I’ve seen it combined with next.js which sounds great but I feel in practice you’d end up fighting these frameworks and deciding who gets to be dominant over the other for any specific problem.

This is fairly close https://sailsjs.com. I've used it on some side projects and it definitely felt like it made doing node apps faster than doing things by hand.

Sails.js [0] has been around for years. I don't know how good/bad it is, but there are lot of big name shops using it.

0. https://sailsjs.com/

I generally do not trust the front page logos, there is a difference between, Amazon using it for their e-commerce needs and using it for a feedback form collection service. Some small team might be using it, which may not be as significant. Last I tried Sail JS along with Meteor( i admit 3 years ago), it was slow and buggy.

There are. Next.js is probably the best example. Despite having worked for the company that makes it now, I wasn't personally a huge fan of it for my own projects, but I also wouldn't recommend my own toolset for many others. Next.js is a fine framework for most websites and it has great support, a great community, and genuinely smart people behind it.

Meteor is good for prototyping but I would highly recommend against it for anything serious.

Also, in my opinion, Django is a terrible framework, full of magic and impossible APIs - e.g. the ORM adds fields at runtime that are otherwise impossible to inspect or reason about, as well as firing off synchronous database queries in getters/setters, which means there's no way to understand the side effects of seemingly innocuous code.

Django feels like PHP's Magento - bloated, cumbersome, poorly designed, and ultimately a giant footgun.

I have to disagree regarding Django.

Yes it hides a bit of complexity if you want to follow the easy route, but you don't have to write Django apps as if it's the year 2010.

I personally use the ORM where suitable, but I do profiling and sometimes I see the need to optimize busier views and API's. Django lets you strike a good balance between productivity and performance (to the extent that is feasible with Python - and even then you can go into layers of caching etc).

Any other opinions?

I inherited a system using an unholy combination of Django and Angular, and the data structures are only a tiny bit complex: it's not a simple tree, but some records can have multiple parents. I had to add one checkbox on one modal dialog which mainly affects an accounting procedure. It had to be added in the model, in the serializer, in the three places where a new serializer is instantiated, in two or perhaps three places in the Angular controller, and finally one line in the angular html. In some places you add the field, in others you add the field name to a list. Because "batteries" means in this case: Django heavily abuses Python's dynamic nature. It's opaque, and above all unnecessary. Django is a relic from the time when a POST form was the height of user interaction. That started fading out early 2000s. It's slow, and consumes a lot of memory. I hate it.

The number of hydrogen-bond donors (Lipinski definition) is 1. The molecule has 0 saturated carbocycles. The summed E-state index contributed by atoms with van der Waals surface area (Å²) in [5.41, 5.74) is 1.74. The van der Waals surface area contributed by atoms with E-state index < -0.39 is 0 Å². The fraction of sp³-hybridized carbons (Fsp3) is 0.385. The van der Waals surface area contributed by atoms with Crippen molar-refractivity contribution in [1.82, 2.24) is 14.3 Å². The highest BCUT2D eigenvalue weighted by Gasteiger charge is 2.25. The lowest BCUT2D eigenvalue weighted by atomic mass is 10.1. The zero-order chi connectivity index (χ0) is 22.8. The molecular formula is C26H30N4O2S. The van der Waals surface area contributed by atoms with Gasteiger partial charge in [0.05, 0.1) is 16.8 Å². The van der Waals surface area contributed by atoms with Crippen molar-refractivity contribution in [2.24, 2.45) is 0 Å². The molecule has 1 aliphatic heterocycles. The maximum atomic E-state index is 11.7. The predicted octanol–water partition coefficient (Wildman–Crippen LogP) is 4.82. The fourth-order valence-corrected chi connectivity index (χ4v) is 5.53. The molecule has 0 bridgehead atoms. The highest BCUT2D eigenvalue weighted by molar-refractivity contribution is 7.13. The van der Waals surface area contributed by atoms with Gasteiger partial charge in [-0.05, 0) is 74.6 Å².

Just seems like a crappy project, to be honest. Django has also been constantly improving. It's not slow, and it's pretty decent to whip up an API with if you want to. The alternatives in other tech stacks may also be terrible - if implemented incorrectly.

It's not complexity, it's magic. In a sufficiently complex Django app at work, it was hard to make trivial changes to the codebase without feeling like something was going to unexpectedly break. Development times were abhorrently slow. Even hello-world response times, locally, were in the order of 50-200ms.

Never again.

Sounds like you were using runserver in Django and comparing its performance to WSGI's like gunicorn and uwsgi. That is an unfair comparison. Up to 200 ms for a hello-world response time even with runserver shouldn't happen. Perhaps you should try again?

No thanks, Django was a complicated mess, and Python is, in my opinion, not at all suited for long-running services in production. There are a plethora of other languages for that.

Seems like you're close to, or perhaps the creator of, the project - nothing against you or the team. I just don't have a lot of positive things to say about Django after having worked with it.

Yeah, Instagram like sites need to built with rust, using a react app, oh wait no it was built on top of python and Django, yet somehow they became successful. That says a lot about how much it can pull to, may be you expected something thats not intended for Django to do?

Not affiliated with Django at all. I just use it for a few production apps, although they are not exactly high traffic.

I have a high traffic product in use, but the backend is written in Java w/ Undertow.

What I enjoy about Python is that it's great at getting stuff and ideas out quickly. In fact, I just added a new feature tonight to a Django project and that took me ~45 min for something that would likely take 3 hrs to implement in Java.